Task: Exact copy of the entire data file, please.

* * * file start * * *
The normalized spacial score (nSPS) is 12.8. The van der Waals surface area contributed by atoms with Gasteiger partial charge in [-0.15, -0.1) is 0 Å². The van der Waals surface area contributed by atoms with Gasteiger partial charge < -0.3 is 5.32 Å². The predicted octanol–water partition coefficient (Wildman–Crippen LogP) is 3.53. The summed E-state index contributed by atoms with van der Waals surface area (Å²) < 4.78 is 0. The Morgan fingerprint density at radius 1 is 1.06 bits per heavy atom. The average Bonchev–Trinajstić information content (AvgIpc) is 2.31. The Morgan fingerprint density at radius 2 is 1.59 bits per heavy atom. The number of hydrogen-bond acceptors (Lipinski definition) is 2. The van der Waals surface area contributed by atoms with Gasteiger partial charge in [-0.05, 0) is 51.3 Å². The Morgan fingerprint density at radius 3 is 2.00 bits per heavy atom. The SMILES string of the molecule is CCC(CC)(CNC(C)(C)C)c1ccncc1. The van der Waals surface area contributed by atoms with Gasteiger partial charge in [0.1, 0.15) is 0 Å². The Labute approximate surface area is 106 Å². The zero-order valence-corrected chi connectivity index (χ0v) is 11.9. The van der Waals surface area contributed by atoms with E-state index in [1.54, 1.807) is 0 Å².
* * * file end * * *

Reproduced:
The normalized spacial score (nSPS) is 12.8. The van der Waals surface area contributed by atoms with Gasteiger partial charge in [-0.15, -0.1) is 0 Å². The van der Waals surface area contributed by atoms with Gasteiger partial charge < -0.3 is 5.32 Å². The predicted octanol–water partition coefficient (Wildman–Crippen LogP) is 3.53. The summed E-state index contributed by atoms with van der Waals surface area (Å²) < 4.78 is 0. The Morgan fingerprint density at radius 1 is 1.06 bits per heavy atom. The average Bonchev–Trinajstić information content (AvgIpc) is 2.31. The Morgan fingerprint density at radius 2 is 1.59 bits per heavy atom. The number of hydrogen-bond acceptors (Lipinski definition) is 2. The van der Waals surface area contributed by atoms with Gasteiger partial charge in [-0.05, 0) is 51.3 Å². The Morgan fingerprint density at radius 3 is 2.00 bits per heavy atom. The SMILES string of the molecule is CCC(CC)(CNC(C)(C)C)c1ccncc1. The van der Waals surface area contributed by atoms with Gasteiger partial charge in [0.1, 0.15) is 0 Å². The Labute approximate surface area is 106 Å². The zero-order valence-corrected chi connectivity index (χ0v) is 11.9. The van der Waals surface area contributed by atoms with E-state index in [1.54, 1.807) is 0 Å².